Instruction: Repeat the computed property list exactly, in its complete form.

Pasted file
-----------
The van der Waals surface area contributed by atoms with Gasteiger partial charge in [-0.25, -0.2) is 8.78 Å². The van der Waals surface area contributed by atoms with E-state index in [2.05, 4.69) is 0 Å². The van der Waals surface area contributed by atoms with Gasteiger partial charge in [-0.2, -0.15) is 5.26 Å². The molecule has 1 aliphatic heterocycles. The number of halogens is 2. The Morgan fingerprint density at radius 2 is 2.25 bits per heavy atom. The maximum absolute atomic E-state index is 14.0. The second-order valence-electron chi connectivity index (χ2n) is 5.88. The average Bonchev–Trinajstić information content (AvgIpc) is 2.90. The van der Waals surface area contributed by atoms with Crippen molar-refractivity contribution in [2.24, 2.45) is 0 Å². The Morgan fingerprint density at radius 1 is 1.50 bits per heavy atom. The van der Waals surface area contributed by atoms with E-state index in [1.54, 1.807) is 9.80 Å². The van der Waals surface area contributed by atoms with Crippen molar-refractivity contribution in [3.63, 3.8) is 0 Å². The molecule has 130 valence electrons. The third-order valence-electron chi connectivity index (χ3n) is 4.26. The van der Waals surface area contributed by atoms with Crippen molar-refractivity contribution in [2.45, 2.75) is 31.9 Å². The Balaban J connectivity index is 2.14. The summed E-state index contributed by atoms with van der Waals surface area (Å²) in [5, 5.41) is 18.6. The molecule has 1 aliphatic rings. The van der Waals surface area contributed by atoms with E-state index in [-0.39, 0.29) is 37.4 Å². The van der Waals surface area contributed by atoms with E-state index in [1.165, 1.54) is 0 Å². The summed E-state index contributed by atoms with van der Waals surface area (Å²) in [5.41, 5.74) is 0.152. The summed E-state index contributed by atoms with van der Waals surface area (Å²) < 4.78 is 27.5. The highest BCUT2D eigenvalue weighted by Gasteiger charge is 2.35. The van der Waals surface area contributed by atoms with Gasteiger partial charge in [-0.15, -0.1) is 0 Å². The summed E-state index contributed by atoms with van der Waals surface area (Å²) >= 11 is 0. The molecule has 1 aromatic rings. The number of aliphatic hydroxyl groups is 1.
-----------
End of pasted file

The van der Waals surface area contributed by atoms with Gasteiger partial charge in [-0.25, -0.2) is 8.78 Å². The van der Waals surface area contributed by atoms with E-state index in [2.05, 4.69) is 0 Å². The van der Waals surface area contributed by atoms with Gasteiger partial charge in [-0.2, -0.15) is 5.26 Å². The molecule has 1 aliphatic heterocycles. The number of halogens is 2. The Morgan fingerprint density at radius 2 is 2.25 bits per heavy atom. The maximum absolute atomic E-state index is 14.0. The second-order valence-electron chi connectivity index (χ2n) is 5.88. The average Bonchev–Trinajstić information content (AvgIpc) is 2.90. The van der Waals surface area contributed by atoms with Crippen molar-refractivity contribution in [2.24, 2.45) is 0 Å². The Morgan fingerprint density at radius 1 is 1.50 bits per heavy atom. The van der Waals surface area contributed by atoms with E-state index in [1.54, 1.807) is 9.80 Å². The van der Waals surface area contributed by atoms with Crippen molar-refractivity contribution in [3.63, 3.8) is 0 Å². The molecule has 130 valence electrons. The third-order valence-electron chi connectivity index (χ3n) is 4.26. The van der Waals surface area contributed by atoms with Crippen molar-refractivity contribution in [2.45, 2.75) is 31.9 Å². The Balaban J connectivity index is 2.14. The summed E-state index contributed by atoms with van der Waals surface area (Å²) in [5, 5.41) is 18.6. The molecule has 1 aliphatic rings. The van der Waals surface area contributed by atoms with E-state index in [-0.39, 0.29) is 37.4 Å². The van der Waals surface area contributed by atoms with E-state index in [1.165, 1.54) is 0 Å². The summed E-state index contributed by atoms with van der Waals surface area (Å²) in [5.41, 5.74) is 0.152. The summed E-state index contributed by atoms with van der Waals surface area (Å²) < 4.78 is 27.5. The highest BCUT2D eigenvalue weighted by Gasteiger charge is 2.35. The van der Waals surface area contributed by atoms with Gasteiger partial charge in [-0.15, -0.1) is 0 Å². The summed E-state index contributed by atoms with van der Waals surface area (Å²) >= 11 is 0. The molecule has 1 aromatic rings. The number of aliphatic hydroxyl groups is 1.